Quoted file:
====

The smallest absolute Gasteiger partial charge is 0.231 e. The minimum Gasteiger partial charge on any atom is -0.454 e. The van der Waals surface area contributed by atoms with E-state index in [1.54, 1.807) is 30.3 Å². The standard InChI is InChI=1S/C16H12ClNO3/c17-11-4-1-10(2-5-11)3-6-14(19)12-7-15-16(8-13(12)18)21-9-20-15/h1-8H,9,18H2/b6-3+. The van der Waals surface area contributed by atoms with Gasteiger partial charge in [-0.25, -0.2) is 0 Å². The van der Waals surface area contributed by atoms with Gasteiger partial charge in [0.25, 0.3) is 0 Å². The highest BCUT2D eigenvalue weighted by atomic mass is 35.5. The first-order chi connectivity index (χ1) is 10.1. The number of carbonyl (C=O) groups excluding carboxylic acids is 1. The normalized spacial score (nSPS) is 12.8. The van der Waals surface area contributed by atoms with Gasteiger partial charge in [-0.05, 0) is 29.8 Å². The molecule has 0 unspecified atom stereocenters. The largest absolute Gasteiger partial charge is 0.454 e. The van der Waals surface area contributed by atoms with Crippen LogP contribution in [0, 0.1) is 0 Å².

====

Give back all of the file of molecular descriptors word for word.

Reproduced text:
The smallest absolute Gasteiger partial charge is 0.231 e. The minimum Gasteiger partial charge on any atom is -0.454 e. The van der Waals surface area contributed by atoms with E-state index in [1.54, 1.807) is 30.3 Å². The standard InChI is InChI=1S/C16H12ClNO3/c17-11-4-1-10(2-5-11)3-6-14(19)12-7-15-16(8-13(12)18)21-9-20-15/h1-8H,9,18H2/b6-3+. The van der Waals surface area contributed by atoms with Gasteiger partial charge in [-0.25, -0.2) is 0 Å². The van der Waals surface area contributed by atoms with Gasteiger partial charge in [0.25, 0.3) is 0 Å². The highest BCUT2D eigenvalue weighted by atomic mass is 35.5. The first-order chi connectivity index (χ1) is 10.1. The number of carbonyl (C=O) groups excluding carboxylic acids is 1. The normalized spacial score (nSPS) is 12.8. The van der Waals surface area contributed by atoms with Gasteiger partial charge in [-0.05, 0) is 29.8 Å². The molecule has 0 unspecified atom stereocenters. The largest absolute Gasteiger partial charge is 0.454 e. The van der Waals surface area contributed by atoms with Crippen LogP contribution in [0, 0.1) is 0 Å².